One could even say they are the Beanie Baby of 2021. The tokens are a code stored on a public ledger known as the blockchain. 

This code allows buyers of digital assets, whether they be images, audio files, games, or video, to ensure the authenticity of an original item. There is something of a simulated physical scarcity imposed upon digital files through this. Most NFT’s take the form of digital art, and it is the expression of the trend with which most people are familiar. 

This authentication process would supposedly help independent artists profit from their work without relying on the gig economy. It would also allow buyers to have a digital certificate of authenticity with the art. 

What makes NFT’s different from a regular JPEG file is that artists exchange them with smart contracts. These contracts ensure that people appropriately trade NFTs and anything else the artist may code into the contract. 

Everyone would soon find out that there was quite a disconnect between what the supposed uses and effects of the tech would mean for the world and the real-life consequences of its existence.

Given that most NFT’s are digital art, many of those who rushed into the concept was online-based artists who typically have a hard time making money off their work.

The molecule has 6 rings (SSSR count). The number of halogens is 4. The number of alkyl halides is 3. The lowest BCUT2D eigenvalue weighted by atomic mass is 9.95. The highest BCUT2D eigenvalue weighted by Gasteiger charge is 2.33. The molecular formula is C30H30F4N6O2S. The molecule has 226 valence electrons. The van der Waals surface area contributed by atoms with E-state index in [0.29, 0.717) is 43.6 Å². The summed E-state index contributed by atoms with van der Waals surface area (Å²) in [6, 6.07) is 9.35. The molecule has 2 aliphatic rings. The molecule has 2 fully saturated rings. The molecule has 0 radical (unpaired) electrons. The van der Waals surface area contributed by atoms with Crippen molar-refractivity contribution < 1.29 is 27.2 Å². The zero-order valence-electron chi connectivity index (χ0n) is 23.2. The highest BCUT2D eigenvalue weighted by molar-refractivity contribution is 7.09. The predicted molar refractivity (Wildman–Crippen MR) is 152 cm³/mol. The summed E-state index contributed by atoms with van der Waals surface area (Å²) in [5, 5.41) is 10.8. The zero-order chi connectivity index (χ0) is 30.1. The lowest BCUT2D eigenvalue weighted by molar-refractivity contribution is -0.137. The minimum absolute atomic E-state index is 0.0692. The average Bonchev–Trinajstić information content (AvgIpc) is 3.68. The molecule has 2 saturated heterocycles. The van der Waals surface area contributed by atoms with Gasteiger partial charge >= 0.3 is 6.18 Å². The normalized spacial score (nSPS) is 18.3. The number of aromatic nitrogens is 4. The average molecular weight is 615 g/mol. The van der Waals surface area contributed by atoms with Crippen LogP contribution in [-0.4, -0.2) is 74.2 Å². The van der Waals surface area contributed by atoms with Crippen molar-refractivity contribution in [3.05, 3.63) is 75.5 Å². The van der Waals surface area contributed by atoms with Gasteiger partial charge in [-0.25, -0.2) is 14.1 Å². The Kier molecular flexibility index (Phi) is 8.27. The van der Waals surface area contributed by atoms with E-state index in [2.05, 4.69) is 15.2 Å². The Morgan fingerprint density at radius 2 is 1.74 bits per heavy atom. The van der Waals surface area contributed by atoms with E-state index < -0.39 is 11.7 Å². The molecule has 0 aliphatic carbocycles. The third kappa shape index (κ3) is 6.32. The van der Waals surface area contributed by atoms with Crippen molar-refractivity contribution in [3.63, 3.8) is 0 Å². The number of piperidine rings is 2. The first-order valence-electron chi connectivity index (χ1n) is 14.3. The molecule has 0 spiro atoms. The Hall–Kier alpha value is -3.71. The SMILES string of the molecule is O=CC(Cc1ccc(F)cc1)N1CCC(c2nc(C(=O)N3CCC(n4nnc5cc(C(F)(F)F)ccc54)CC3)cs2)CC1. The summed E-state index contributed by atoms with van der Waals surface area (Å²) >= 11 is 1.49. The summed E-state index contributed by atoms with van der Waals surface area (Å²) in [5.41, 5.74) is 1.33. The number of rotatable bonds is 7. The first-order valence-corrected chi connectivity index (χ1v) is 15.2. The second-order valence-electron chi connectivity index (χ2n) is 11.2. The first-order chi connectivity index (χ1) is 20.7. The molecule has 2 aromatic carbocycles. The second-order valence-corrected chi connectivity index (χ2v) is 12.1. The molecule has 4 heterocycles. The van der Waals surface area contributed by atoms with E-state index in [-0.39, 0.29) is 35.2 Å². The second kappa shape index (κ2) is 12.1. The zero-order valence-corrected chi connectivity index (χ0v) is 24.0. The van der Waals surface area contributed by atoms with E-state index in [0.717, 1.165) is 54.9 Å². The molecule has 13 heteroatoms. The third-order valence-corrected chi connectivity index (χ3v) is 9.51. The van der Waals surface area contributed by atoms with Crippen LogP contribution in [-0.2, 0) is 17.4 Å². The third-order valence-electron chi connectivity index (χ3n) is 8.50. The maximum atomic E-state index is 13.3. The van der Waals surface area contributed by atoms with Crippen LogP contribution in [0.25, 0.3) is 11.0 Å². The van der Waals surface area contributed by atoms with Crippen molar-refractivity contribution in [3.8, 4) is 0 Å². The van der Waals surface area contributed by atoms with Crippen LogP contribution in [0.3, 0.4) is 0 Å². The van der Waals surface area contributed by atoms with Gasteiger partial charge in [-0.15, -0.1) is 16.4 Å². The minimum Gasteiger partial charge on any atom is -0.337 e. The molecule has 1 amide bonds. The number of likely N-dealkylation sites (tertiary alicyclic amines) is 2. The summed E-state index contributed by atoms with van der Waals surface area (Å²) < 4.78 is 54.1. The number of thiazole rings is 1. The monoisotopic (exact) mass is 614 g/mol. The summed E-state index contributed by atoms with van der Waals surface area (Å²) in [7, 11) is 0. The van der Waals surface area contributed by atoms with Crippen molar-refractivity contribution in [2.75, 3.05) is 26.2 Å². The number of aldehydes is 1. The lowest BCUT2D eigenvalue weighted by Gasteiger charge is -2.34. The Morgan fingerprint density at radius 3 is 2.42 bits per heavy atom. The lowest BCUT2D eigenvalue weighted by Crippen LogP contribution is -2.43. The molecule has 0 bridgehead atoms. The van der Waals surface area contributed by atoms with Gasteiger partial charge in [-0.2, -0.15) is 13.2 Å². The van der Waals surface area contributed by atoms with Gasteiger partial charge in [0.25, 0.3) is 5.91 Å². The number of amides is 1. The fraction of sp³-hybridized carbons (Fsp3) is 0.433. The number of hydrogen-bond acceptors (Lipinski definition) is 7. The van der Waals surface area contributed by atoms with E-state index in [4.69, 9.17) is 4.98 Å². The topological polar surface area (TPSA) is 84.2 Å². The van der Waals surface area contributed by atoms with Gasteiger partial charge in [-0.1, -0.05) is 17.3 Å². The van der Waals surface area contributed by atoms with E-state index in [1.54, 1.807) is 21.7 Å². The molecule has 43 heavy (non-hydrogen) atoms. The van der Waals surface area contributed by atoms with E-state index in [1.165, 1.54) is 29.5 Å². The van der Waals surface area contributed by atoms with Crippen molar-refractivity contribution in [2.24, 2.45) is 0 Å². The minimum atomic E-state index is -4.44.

Many artists realized that there was a small secondary market for NFT. Furthermore, many, if not most of the high sale NFT trades were from minor internet celebrities selling memes after mining them into NFT’s and pre-established artists like Beeple, who sold an NFT at Christie’s for $69 million

Although many headlines feature stories of high-priced digital assets, most of those who participated lost money. Additionally, the ability for anyone to mint and NFT without creator consent has created a whole world of art theft within the marketplace. 

The holes within blockchain technologies are too numerous to go over, making many people wonder what draws dedicated groups of buyers (including many notable celebrities) to trade, sell and make NFT’s. In short, the whole thing is a grift based on a bigger fool scheme, being that it necessarily requires someone to buy the item for more than the original buyer paid for it. 

However, this half-assed and volatile gambling effort is only the beginning of the problematic aspects of highly complex programs essentially managing and codifying finance rules. 

One example is a scheme in which someone places NFT’s into wallets without the owner’s knowledge. The NFT has a smart contract that will steal their funds if it is deleted or moved in any way. 

The decentralization of the storage and the cumbersome nature of the market makes it a playground for untraceable fraud.

Blockchain technologies are worrying and don’t seem to be stopping anytime soon. The disaffection that Americans built up in the wake of 2008 was no joke, and even all these years later, we see our wealth gap growing and our wages remaining stagnant. 

There will always be a market for people that want to earn more and live better through quick and risky means as long as there are poor and desperate people. 

However, what is most important to understand is that the implementation of blockchain technologies will not be a democratization of our finances but merely a change in management. 

And yes, NFT art is hideous.